How do you create a classic? Honestly, if I knew the answer to that question, I'd be a wealthier man. Because the only authentic way to create a classic is by accident. It's never the creator that decides what becomes a classic. It's the public. The everyday people who consume and enjoy what has been created. They decide. No matter if we're talking art, fashion, food, technology, or whatever. If time catches up with something and leaves it behind? Then it was only ever a fad. In fact, in many circles, the word itself has become as redundant as gourmet in the culinary world. Overused. Misplaced. Unjustly rewarded to things that never deserved it.
So forgive me when I say I want to talk about a classic. And I'm not talking about our original, multi-award-winning coffee. I'm talking about the AeroPress. A coffee brewer that appeared to come from nowhere and gatecrashed a marketplace seemingly reserved iconic, classic designs. A brewer that challenged us to think how coffee could be brewed and would go on to conquer the world.
Read on to find out more.
For those of you who need clarification, an AeroPress is a type of manual coffee brewer. It comprises two main parts: a cylindrical chamber and a smaller cylindrical plunger. The plunger is topped with a silicone cap that, when placed into the larger chamber, creates an airtight seal, turning it into a piston, syringe-like device. Ground coffee is placed in the larger tube, hot water gets poured in, and the user pushes down the plunger, forcing the coffee through filter paper into a waiting cup or carafe. Simple. And perfect in its simplicity. They are lightweight and portable, and almost impossible to break. And they are effortlessly easy to clean. An instant classic, then, you might say? Well, no. It took the coffee community a little while to get used to this thing. Allow me to explain why.
Firstly, it didn't look like any coffee brewer that existed then. That might seem like a strange starting point. But it's true. It looked more like a device from the Austin Powers movies that I won't mention by name. But those of you that know will know.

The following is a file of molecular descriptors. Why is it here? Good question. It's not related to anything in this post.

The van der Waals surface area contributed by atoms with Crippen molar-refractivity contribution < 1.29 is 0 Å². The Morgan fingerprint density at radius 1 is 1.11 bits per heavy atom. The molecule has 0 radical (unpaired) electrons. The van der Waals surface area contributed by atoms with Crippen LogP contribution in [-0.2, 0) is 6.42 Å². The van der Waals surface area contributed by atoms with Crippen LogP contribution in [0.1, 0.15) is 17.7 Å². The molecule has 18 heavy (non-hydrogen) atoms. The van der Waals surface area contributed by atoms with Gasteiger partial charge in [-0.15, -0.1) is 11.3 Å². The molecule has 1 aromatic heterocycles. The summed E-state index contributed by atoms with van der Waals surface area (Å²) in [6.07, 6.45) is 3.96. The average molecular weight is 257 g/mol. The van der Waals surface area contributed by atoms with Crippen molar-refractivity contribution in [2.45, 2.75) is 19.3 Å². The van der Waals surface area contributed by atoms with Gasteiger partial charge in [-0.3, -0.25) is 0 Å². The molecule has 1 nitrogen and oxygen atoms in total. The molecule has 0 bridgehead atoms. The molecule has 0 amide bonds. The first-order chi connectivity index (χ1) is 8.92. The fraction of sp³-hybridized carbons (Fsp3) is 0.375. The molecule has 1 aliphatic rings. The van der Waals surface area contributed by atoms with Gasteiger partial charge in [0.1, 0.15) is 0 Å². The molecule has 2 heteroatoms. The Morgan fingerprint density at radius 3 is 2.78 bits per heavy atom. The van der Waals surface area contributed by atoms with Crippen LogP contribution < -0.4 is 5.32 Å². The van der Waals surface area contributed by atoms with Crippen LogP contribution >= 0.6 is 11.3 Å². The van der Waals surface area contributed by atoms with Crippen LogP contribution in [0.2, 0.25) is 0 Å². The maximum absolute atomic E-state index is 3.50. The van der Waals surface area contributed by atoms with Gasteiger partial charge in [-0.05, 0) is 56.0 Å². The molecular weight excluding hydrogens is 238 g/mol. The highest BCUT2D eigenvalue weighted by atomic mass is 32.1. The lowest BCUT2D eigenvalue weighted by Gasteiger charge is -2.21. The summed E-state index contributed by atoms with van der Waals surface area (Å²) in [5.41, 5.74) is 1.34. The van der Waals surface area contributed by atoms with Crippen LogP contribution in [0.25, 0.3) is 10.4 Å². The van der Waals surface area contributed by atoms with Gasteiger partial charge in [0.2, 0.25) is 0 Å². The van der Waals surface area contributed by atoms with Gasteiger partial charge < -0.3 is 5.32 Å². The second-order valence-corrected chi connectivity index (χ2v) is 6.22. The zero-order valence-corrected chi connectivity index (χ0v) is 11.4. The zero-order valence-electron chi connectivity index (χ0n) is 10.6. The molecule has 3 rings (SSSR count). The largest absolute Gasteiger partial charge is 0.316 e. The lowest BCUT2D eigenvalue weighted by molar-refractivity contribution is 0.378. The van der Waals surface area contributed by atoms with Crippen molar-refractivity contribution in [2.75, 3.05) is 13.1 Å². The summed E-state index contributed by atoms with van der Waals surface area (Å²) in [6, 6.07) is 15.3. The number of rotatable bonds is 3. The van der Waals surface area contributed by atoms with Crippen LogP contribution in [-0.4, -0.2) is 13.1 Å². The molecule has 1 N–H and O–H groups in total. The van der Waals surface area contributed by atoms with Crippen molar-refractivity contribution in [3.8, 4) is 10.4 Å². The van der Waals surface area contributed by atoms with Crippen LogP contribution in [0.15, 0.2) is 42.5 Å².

Secondly, it didn't conform to how coffee was traditionally brewed. Usually, coffee is brewed in one of two ways, immersion or percolation. Immersion is when all the coffee hangs out with all the water for a desired amount of time before being filtered and enjoyed (french press, clever dripper). Percolation is when water passes through a set amount of coffee into a vessel ready for drinking (espresso, filter coffee, moka pot). The Aeropress was both of these methods at once.
And finally, it was made by a toy company?
How far could you throw a cup of coffee? Ok, an empty cup because, obviously, you won't want to waste your cup of FiXX. You know what? Forget about the cup. What's the furthest you could throw any object? Well, for context, the current world record was set in 2005 by Australian David Schummy, who threw a non-returning boomerang 427.2 meters (1401.5ft). And before you ask, yes, that is a thing, and no, it's not just a stick. But in doing so, Schummy broke a record that had stood since 1986, when American Erin Hemmings threw an Aerobie 406 meters (1333ft).
If you're not sure, an Aerobie is one of those ring frisbee things. Ye know, the plastic ones with soft rubber edges that are great fun, albeit slightly terrifying, when children are around, and the ones that ultimately get stuck up a tree. Yes, those frisbees. Well, that was invented by Alan Adler, who also invented, yep, you guessed it, the AeroPress.